August 30, 2023

August 2023- ALSP Security Due Diligence Checklist

Lawyers take note: Ethical obligations to secure confidential client data extend to providers

The number of cyberattacks continues to grow every year, such that it’s no longer a matter of if, but rather when an organization might be hit. To comply with ethical obligations, lawyers must take reasonable efforts to protect their client data. This includes vetting third parties that are assisting with representation, such as alternative legal service providers who may have any access to that data.

Bar associations are taking notice, and although historically there have not been many disciplinary proceedings for failure to vet ALSP security practices, this is likely to change in the coming years. In addition to disciplinary proceedings, lawyers and law firms that fail to vet ALSPs are at risk for potential liability through class-action lawsuits, malpractice suits, bar sanctions, regulatory enforcement actions and reputational harm resulting in lost business.

The following questions should be included in lawyers’ ALSP security due diligence checklist. But it’s important to note the checklist should be regularly updated to reflect changes in legal and regulatory requirements, the nature of security threats and standard industry practices.

ALSP Security Due Diligence Checklist


  • What is the ALSP’s history of data security events?
  • Does the ALSP have an incident response plan?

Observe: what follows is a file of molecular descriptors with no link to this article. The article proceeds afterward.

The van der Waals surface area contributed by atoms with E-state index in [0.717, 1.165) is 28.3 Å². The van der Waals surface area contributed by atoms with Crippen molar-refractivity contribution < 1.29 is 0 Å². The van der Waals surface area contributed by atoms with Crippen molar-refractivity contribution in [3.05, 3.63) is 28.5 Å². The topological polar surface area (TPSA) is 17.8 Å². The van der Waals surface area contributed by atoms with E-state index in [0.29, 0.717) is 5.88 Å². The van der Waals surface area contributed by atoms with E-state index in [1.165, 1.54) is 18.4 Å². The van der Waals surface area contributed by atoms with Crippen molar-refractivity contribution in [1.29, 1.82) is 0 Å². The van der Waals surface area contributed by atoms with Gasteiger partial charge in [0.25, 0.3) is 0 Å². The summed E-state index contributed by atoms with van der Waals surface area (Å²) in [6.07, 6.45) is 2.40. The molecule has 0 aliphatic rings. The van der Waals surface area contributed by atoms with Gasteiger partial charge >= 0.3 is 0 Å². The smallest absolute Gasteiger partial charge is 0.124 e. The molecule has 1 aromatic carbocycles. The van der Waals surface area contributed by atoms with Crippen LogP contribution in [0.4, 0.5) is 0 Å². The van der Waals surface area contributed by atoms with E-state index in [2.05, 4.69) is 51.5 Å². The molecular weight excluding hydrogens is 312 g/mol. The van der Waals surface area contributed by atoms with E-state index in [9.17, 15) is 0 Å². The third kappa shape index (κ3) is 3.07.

• What business continuity plans are in place?
  • Will the ALSP provide the right to audit as well as records of external security audits and third-party and penetration reports upon request?
  • Will the ALSP permit the client to conduct penetration testing or audits of the ALSP’s security controls?

Certifications and Insurance

  • Does the ALSP maintain security certifications such as the International Organization for Standardization’s ISO 27001, SOC 2, HITRUST, etc.?
    • Note when conducting due diligence, it is important that lawyers review the SOC 1 and 2 reports and understand that many ALSPs have unqualified reports.
  • Does the ALSP have adequate insurance, including cyber liability coverage? Does it maintain a coverage limit consistent with the client?


  • What access controls and related data security measures does the ALSP employ?
  • What physical measures are taken to protect the security of the office environment and individual review rooms?
  • What cybersecurity preventative measures does the ALSP employ, including intrusion detection software, endpoint detection response applications, whitelisting applications, periodic ransomware resiliency and breach attack simulations, multifactor authentication requirements, data encryption, cloud security controls and vulnerability remediation timelines?
  • What are the ALSP’s robust data backup and recovery processes?

Staff and Training

  • Does the ALSP have a dedicated in-house security team along with an appointed CISO/CSO?
  • Are the ALSP employees full-time or contract employees?
  • What due diligence does the ALSP conduct for its own employees, subcontractors and suppliers, especially those that might access the organization’s data?
    • Note lawyers should contractually limit subcontractors and other third parties accessing the data provided to the ALSP.
  • What cybersecurity training and phishing awareness simulations are provided to employees, and is the training one-time, quarterly or annual?
  • Do the ALSP employees work remotely or from a secure office environment? If employees work remotely, what measures are taken to safeguard the client’s data?

QuisLex’s associate director of legal services Megan Silverman and CTO Michel Sahyoun recently explored this topic in depth in an article published by Legal Business World’s e-magazine.

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